Global-Tech Appliances, Inc. v. SEB S.A.: Importing criminal law into patent infringement


Tuesday’s Supreme Court decision in the Global-Tech Appliances v. SEB S.A. case set a higher mental state required to show infringement by inducement.  Many in the patent community are contemplating what implications the decision will have on the area of intellectual property? To get you up to speed, Vanessa Perez-Ramos, associate at Birch, Stewart, Kolasch & Birch, sent in this article discussing the key points of the opinion.

Relying on the well-established criminal law doctrine of “willful blindness,” the Court in Global-Tech Appliances, Inc., et al. v. SEB S.A., 563 U.S. _____ (2011), affirmed CAFC’s ruling that Global-Tech was liable for induced patent infringement of SEB’s deep fryer patents under 35 U.S.C. § 271(b).

Pentalpha Enterprises, a Global-Tech subsidiary, purchased an SEB fryer in a foreign market (which fryer unsurprisingly lacked U.S. patent markings) and virtually copied all of the fryer’s features, with the exception of the fryer’s cosmetic elements. Pentalpha hired an attorney to conduct a right-to-use study, but did not inform the attorney that the fryer was a replica of an SEB’s fryer. The attorney failed to locate SEB’s patent, and issued an opinion that Pentalpha’s fryer did not infringe any of the patents found by him. Penthalpa sold the fryers to Sunbeam Products, Inc., and Sunbeam resold them in the U.S. under its own trademarks. After settling a lawsuit against Sunbeam for patent infringement, SEB sued Pentalpha for actively inducing Sunbeam (and others) to sell or offer to sell the fryers at issue in contravention of § 271(b).

35 U.S.C. § 271(b) states: “Whoever actively induces infringement of a patent shall be liable of infringement.” In determining whether “actively induc[ing] infringement” requires knowledge on the part of the inducer that the conduct induced in another amounts to infringement, the Court looked at the statutory text and case law predating the enactment of § 271. Relying on Aro Mfg. Co. v. Convertible Top Replacement Co., 377 U.S. 476 (Aro II), the Court concluded that induced infringement under § 271 (b) requires knowledge of the existence of a patent that is being infringed (e.g., “knowledge that the induced acts constitute patent infringement”).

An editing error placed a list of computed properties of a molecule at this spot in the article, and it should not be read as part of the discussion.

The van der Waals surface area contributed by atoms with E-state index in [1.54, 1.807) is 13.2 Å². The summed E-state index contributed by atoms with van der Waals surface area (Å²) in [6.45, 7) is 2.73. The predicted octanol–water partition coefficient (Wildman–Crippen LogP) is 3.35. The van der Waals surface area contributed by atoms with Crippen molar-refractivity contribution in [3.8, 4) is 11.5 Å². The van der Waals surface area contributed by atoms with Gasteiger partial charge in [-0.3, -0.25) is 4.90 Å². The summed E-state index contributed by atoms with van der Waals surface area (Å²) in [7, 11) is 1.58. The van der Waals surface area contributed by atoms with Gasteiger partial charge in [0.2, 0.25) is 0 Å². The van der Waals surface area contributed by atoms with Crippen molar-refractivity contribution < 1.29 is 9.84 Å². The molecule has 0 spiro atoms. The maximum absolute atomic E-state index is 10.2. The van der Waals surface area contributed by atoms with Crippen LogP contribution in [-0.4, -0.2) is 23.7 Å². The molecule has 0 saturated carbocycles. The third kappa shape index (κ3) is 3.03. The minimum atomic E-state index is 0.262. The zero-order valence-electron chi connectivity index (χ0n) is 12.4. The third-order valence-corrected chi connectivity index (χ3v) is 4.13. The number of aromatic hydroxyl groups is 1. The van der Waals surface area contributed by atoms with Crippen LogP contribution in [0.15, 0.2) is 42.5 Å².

Although the Court admitted that deliberate indifference to a known risk that a patent exists (the standard employed by CAFC) is not the appropriate standard under § 271(b), the Court nonetheless concluded that the “knowledge” requirement can be satisfied by evidence of willful blindness, e.g., evidence that a defendant took deliberate actions “to avoid confirming a high probability of wrongdoing and…can almost be said to have actually known the critical facts.”

The Court articulated a two-prong test for willful blindness: (1) the defendant must subjectively believe that there is a high probability that a fact exists, and (2) the defendant must take deliberate actions to avoid learning of that fact. The Court concluded that Pentalpha’s actions, especially the fact that the attorney was not informed that Pentalpha’s fryer was “simply a knockoff of SEB’s deep fryer,” evidence that Pentalpha subjectively believed there was a high probability that SEB’s fryer was patented (e.g., prong (1)) and took deliberate steps to avoid learning about SEB’s patent (e.g., prong (2)).



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2 Responses to “Global-Tech Appliances, Inc. v. SEB S.A.: Importing criminal law into patent infringement”

  1. BBaum says:

    I suggest that the Federal Circuit is the one that grafted a criminal law concept onto inducement in DSU Medical v. JMS, when they held that “specific intent” was required for inducement. Specific intent is a concept well known to criminal lawyers (and to be fair, it is a tort concept as well). And the issue of “willful blindness” is also well known in criminal law. The Federal Circuit’s problem arose because it did not know enough criminal law to deal with willful blindness, so it adopted a different concept — “deliberate indifference” — from yet another area of law; civil rights under 42 U.S.C. 1983. The Supreme Court correctly recognized that the problem of one intentionally remaining ignorant of facts is addressed by the “willful blindness” doctrine. I would attribute the Federal Circuit’s reliance on the wrong test to the fact that it has neither a civil rights nor a criminal docket.

  2. patent_litigation says:

    The Court’s ruling makes sense because Pentalpha did not tell its attorney that it had purchased and directly, deliberately copied the SEB fryer. If Pentalpha had informed its lawyer as to this fact, then the attorney likely would have found the patent. Because of this deliberate failure to inform the attorney of its copying, the prior art search was just a cover, and “willful blindness” makes complete sense. That considered, I’m glad this patent litigation went in favor of SEB. However, (hopefully) this kind of fact pattern will likely be so rare that the ruling will not have a huge effect on patent litigation in the immediate future.

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